In April 2015, ARI helped establish the Ayn Rand Institute Europe to promote Objectivism in Europe.[29] The current chairman of ARI Europe is Lars Seir Christensen, CEO and co-founder of Saxo Bank.[29] In February 2017, ARI helped establish the Ayn Rand Center Japan.[30] ARI has also helped establish Objectivist clubs at schools throughout the world, including in Mexico, Argentina, the United Kingdom, Bulgaria, India, and China.[31]

ARI has also helped guide the independent Spain-based Objetivismo Internacional, which seeks to spread Objectivism in the Spanish-speaking world.[32]

Ideas promoted[edit]

ARI promotes Objectivism, the philosophy developed by Ayn Rand. ARI sponsors writers and speakers who apply Objectivism to contemporary issues, including religion, politics, and art.[33]

Since Objectivism advocates atheism, ARI promotes the separation of church and state, and its writers argue that the religious right poses a threat to individual rights.[citation needed] They have argued against displaying religious symbols, such as the Ten Commandments, in government facilities[34] and against faith-based initiatives.[35] ARI intellectuals argue that religion is incompatible with American ideals[36] and opposes the teaching of "intelligent design" in public schools.[37]

ARI is strongly supportive of free speech and opposes all forms of censorship, including laws that ban obscenity and hate speech.[38][39] In response to the Muhammad cartoons controversy, ARI started a Free Speech Campaign in 2006.[40] Steve Simpson, director of legal studies at ARI, has argued that campaign finance is a free speech issue and that laws that limit it are thus a violation of the First Amendment. Accordingly, Simpson and ARI strongly supports Citizens United.[41][42]

ARI has taken many controversial positions with respect to the Muslim world. They hold that the motivation for Islamic terrorism comes from their religiosity, not poverty or a reaction to Western policies.[43] They have urged that the U.S. use overwhelming, retaliatory force to "end states who sponsor terrorism", using whatever means are necessary to end the threat.[44] In his article "End States Who Sponsor Terrorism", which was published as a full page ad in The New York Times, Peikoff wrote, "The choice today is mass death in the United States or mass death in the terrorist nations. Our Commander-In-Chief must decide whether it is his duty to save Americans or the governments who conspire to kill them." Although some at ARI initially supported the invasion of Iraq, it has criticized how the Iraq War was handled.[45] Since October 2, 2001, ARI has held that Iran should be the primary target in the war against "Islamic totalitarianism".[44]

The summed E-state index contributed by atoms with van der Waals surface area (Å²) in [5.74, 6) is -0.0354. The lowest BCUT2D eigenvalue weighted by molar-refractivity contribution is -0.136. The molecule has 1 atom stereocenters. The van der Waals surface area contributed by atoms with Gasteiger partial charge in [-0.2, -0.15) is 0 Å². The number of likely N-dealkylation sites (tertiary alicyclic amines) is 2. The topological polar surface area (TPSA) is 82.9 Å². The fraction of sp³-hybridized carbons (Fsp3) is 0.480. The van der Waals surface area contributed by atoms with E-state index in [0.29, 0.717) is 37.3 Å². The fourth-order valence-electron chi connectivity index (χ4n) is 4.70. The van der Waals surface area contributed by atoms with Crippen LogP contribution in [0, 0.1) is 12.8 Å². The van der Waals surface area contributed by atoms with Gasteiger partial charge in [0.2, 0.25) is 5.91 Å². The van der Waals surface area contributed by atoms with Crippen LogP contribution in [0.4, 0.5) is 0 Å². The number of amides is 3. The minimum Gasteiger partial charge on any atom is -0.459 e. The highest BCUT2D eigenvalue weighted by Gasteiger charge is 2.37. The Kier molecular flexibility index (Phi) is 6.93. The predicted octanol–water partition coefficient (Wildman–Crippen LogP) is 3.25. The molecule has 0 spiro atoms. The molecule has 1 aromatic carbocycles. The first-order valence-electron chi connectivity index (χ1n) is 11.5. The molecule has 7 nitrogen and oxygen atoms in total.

ARI is generally supportive of Israel.[46] Of Zionism, Yaron Brook writes, "Zionism fused a valid concern – self-preservation amid a storm of hostility – with a toxic premise – ethnically based collectivism and religion."[47]

ARI is highly critical of environmentalism and animal rights, arguing that they are destructive to human well-being.[48][49] ARI is also highly critical of diversity and affirmative action programs, as well as multiculturalism, arguing that they are based on racist premises that ignore the commonality of a shared humanity.[50][51]

ARI supports women's right to choose abortion,[52] voluntary euthanasia, and assisted suicide.[53]

ARI denounces neoconservatism in general. For example, C. Bradley Thompson wrote an article entitled "The Decline and Fall of American Conservatism",[54] which was later turned into the book, with Yaron Brook, Neoconservatism: An Obituary for an Idea.[55]

See also[edit]

References[edit]

  1. ^"The Ayn Rand Institute The Center for the Advancement of Objectivism"(PDF). Foundation Center. Retrieved February 27, 2017. 
  2. ^ abc"Overview". Ayn Rand Institute. August 17, 2009. 
  3. ^ abHolleran, Scott. "Jim Brown, new Ayn Rand Institute CEO: 'Culture and society out there can look pretty irrational. Just look at the last election'". LATimes.com. Retrieved July 14, 2017. 
  4. ^Rand, Ayn (June 1968). "A Statement of Policy (Part I)". The Objectivist. 7 (6). 
  5. ^Merrill, Ronald E. (2013). Ayn Rand Explained: From Tyranny to Tea Party. Chicago: Open Court. p. 32. ISBN 978-0-8126-9798-8. 
  6. ^ ab"Announcements". The Objectivist Forum. 5 (6): 13–15. December 1984. 
  7. ^ abcdehttps://www.youtube.com/watch?v=cbWgESQV9Eo
  8. ^"Announcements". The Objectivist Forum. 6 (1): 13. February 1985. 
  9. ^ abBerliner, Michael S. (October 1985). "Report from the Ayn Rand Institute". The Objectivist Forum. 6 (5): 14–15. 
  10. ^ ab"Essay Contests". Ayn Rand Institute. Archived from the original on July 26, 2011. Retrieved August 22, 2011. 
  11. ^"Announcements". The Objectivist Forum. 8 (6): 14. December 1987. 
  12. ^Kelley, David (2000). The Contested Legacy of Ayn Rand: Truth and Toleration in Objectivism (paperback ed.). New Brunswick, New Jersey: Transaction Publishers. p. 15. ISBN 0-7658-0863-3. OCLC 44727861.